The Life and Adventures of Nicholas Nickleby. London: Chapman and Hall, 1839
8vo (208 x 132mm.), FIRST EDITION IN BOOK FORM, PRESENTED BY DICKENS TO LADY HOLLAND IN THE MONTH AFTER PUBLICATION, HIS AUTOGRAPH LETTER SIGNED PRESENTING THIS COPY TO HER AFFIXED TO FRONT ENDPAPER, without half-title, engraved portrait frontispiece by Daniel Maclise in first state (Chapman and Hall imprint present), 39 engraved plates by 'Phiz' (Hablot K. Browne) (Chapman and Hall imprint not present for first four illustrations), p. 123 with corrected reading "sister", p. 160 with corrected "letter", PUBLISHER'S PRESENTATION BINDING in contemporary hard-grained morocco gilt, covers with blind fillets enclosing central urn design on plinth surrounded by spirals ending with floral patterns, spines similarly decorated and lettered in gilt, gilt edges and turn-ins, upper paste-down stamped "Chapman & Hall. 186 Strand", preserved in matching quarter red morocco folding box, minor edge-wear, traces of neat repairs to spine, occasional slight spotting to plates
A FINE PRESENTATION COPY TO ONE OF THE GREAT HOSTESSES OF THE PERIOD.
In his letter to Lady Holland (2 pages, 8vo, no place, Saturday 9th November 1839) Dickens begs her "to accept from me a copy of Nickleby in a dress which will wear better than his every-day clothes", though he claims not to be influenced by "any feeling of vanity or any supposition that you will find in the book, a solitary charm to which you have not already done more than justice. I must not scruple to say that I am actuated by a most selfish feeling, though, for I wish to have the gratification of acknowledging your great kindness, and I do not know how I can better do so than by this poor token; which I venture to send you --not for its own sake (for that would be presumptuous indeed) but simply and solely for the reason I have just mentioned. I beg to be remembered to Lord Holland, and am always, Lady Holland, Faithfully Yours, Charles Dickens."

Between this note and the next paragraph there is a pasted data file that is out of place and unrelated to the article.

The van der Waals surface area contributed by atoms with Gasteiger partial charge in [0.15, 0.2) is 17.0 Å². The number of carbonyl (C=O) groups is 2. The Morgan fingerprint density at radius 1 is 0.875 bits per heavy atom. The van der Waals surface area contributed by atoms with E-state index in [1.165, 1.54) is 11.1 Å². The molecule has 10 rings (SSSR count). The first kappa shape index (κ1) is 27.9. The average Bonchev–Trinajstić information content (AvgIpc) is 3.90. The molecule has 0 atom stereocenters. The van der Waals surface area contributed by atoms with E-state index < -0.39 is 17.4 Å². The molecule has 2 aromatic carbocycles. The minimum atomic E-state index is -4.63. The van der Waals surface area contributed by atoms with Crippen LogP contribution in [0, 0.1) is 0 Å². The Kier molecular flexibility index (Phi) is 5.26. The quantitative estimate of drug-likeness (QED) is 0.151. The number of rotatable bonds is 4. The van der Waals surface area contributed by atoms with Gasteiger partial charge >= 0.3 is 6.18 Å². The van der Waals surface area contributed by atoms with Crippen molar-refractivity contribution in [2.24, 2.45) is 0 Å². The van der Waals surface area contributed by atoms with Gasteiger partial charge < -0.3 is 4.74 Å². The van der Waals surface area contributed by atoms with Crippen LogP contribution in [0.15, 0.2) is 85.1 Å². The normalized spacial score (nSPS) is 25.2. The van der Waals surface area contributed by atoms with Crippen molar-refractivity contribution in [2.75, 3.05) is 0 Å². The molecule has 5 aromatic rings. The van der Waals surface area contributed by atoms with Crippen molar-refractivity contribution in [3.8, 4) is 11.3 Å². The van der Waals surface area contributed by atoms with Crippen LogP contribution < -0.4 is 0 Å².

Dickens first met the celebrated and autocratic hostess Elizabeth Vassall Fox (1770-1845), wife of the 3rd Baron Holland, after being invited to Holland House with Talfourd on 12th August 1838. She famously asked Edward Bulwer, 1st Lord Lytton, beforehand if "Boz was presentable, and became the man of genius..." (see Letters, volume 1, p.412). Upon meeting him she wrote to Talfourd's sister that "we have had the author of Oliver Twist here. He is a young man, very unobtrusive, yet not shy, intelligent in countenance, and altogether prepossessing..." (op.cit., p.415). Lord and Lady Holland were huge admirers of Napoleon Bonaparte, commissioning a bronze bust of him from Antonio Canova and sending supplies of food and books to him on St Helena after his exile there in 1815. Napoleon bequeathed a gold snuffbox to Lady Holland in his will, which she subsequently bequeathed to the British Museum. Lady Holland is also well known for permanently introducing the dahlia to the United Kingdom.
Nicholas Nickleby was published on 23 October 1839.
Lady Holland, presentation letter affixed to endpaper, armorial Holland House bookplate; Christie's, 17 December 1983, lot 411
Condition is described in the main body of the cataloguing, where appropriate.
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